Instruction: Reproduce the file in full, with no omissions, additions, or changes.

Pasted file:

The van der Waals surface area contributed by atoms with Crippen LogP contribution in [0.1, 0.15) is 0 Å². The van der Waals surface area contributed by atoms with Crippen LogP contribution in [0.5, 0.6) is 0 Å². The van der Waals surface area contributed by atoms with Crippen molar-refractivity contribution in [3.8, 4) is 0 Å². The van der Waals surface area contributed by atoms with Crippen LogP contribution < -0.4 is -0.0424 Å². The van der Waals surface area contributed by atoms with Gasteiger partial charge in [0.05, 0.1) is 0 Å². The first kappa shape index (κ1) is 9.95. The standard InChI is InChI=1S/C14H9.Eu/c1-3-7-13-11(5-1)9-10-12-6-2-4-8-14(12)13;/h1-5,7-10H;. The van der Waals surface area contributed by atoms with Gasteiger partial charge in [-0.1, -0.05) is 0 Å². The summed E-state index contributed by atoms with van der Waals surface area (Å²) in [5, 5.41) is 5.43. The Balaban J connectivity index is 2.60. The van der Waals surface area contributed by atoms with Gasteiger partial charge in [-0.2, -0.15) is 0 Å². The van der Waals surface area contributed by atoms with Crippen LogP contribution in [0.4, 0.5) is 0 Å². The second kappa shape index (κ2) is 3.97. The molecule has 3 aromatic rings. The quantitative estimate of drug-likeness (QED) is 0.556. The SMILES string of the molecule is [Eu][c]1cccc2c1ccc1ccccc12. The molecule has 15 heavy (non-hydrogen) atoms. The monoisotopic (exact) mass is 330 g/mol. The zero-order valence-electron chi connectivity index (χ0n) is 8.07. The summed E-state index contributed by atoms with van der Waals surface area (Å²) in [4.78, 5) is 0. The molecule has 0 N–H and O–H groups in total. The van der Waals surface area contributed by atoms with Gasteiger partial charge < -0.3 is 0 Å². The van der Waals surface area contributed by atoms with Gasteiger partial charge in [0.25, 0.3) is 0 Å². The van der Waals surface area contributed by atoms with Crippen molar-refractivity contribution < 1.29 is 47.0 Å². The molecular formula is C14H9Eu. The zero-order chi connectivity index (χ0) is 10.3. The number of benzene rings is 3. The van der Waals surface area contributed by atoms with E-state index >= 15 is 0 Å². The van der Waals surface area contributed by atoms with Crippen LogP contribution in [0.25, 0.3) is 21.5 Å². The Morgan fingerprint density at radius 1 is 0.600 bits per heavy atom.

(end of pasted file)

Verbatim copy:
The van der Waals surface area contributed by atoms with Crippen LogP contribution in [0.1, 0.15) is 0 Å². The van der Waals surface area contributed by atoms with Crippen LogP contribution in [0.5, 0.6) is 0 Å². The van der Waals surface area contributed by atoms with Crippen molar-refractivity contribution in [3.8, 4) is 0 Å². The van der Waals surface area contributed by atoms with Crippen LogP contribution < -0.4 is -0.0424 Å². The van der Waals surface area contributed by atoms with Gasteiger partial charge in [0.05, 0.1) is 0 Å². The first kappa shape index (κ1) is 9.95. The standard InChI is InChI=1S/C14H9.Eu/c1-3-7-13-11(5-1)9-10-12-6-2-4-8-14(12)13;/h1-5,7-10H;. The van der Waals surface area contributed by atoms with Gasteiger partial charge in [-0.1, -0.05) is 0 Å². The summed E-state index contributed by atoms with van der Waals surface area (Å²) in [5, 5.41) is 5.43. The Balaban J connectivity index is 2.60. The van der Waals surface area contributed by atoms with Gasteiger partial charge in [-0.2, -0.15) is 0 Å². The van der Waals surface area contributed by atoms with Crippen LogP contribution in [0.4, 0.5) is 0 Å². The second kappa shape index (κ2) is 3.97. The molecule has 3 aromatic rings. The quantitative estimate of drug-likeness (QED) is 0.556. The SMILES string of the molecule is [Eu][c]1cccc2c1ccc1ccccc12. The molecule has 15 heavy (non-hydrogen) atoms. The monoisotopic (exact) mass is 330 g/mol. The zero-order valence-electron chi connectivity index (χ0n) is 8.07. The summed E-state index contributed by atoms with van der Waals surface area (Å²) in [4.78, 5) is 0. The molecule has 0 N–H and O–H groups in total. The van der Waals surface area contributed by atoms with Gasteiger partial charge < -0.3 is 0 Å². The van der Waals surface area contributed by atoms with Gasteiger partial charge in [0.25, 0.3) is 0 Å². The van der Waals surface area contributed by atoms with Crippen molar-refractivity contribution < 1.29 is 47.0 Å². The molecular formula is C14H9Eu. The zero-order chi connectivity index (χ0) is 10.3. The number of benzene rings is 3. The van der Waals surface area contributed by atoms with E-state index >= 15 is 0 Å². The van der Waals surface area contributed by atoms with Crippen LogP contribution in [0.25, 0.3) is 21.5 Å². The Morgan fingerprint density at radius 1 is 0.600 bits per heavy atom.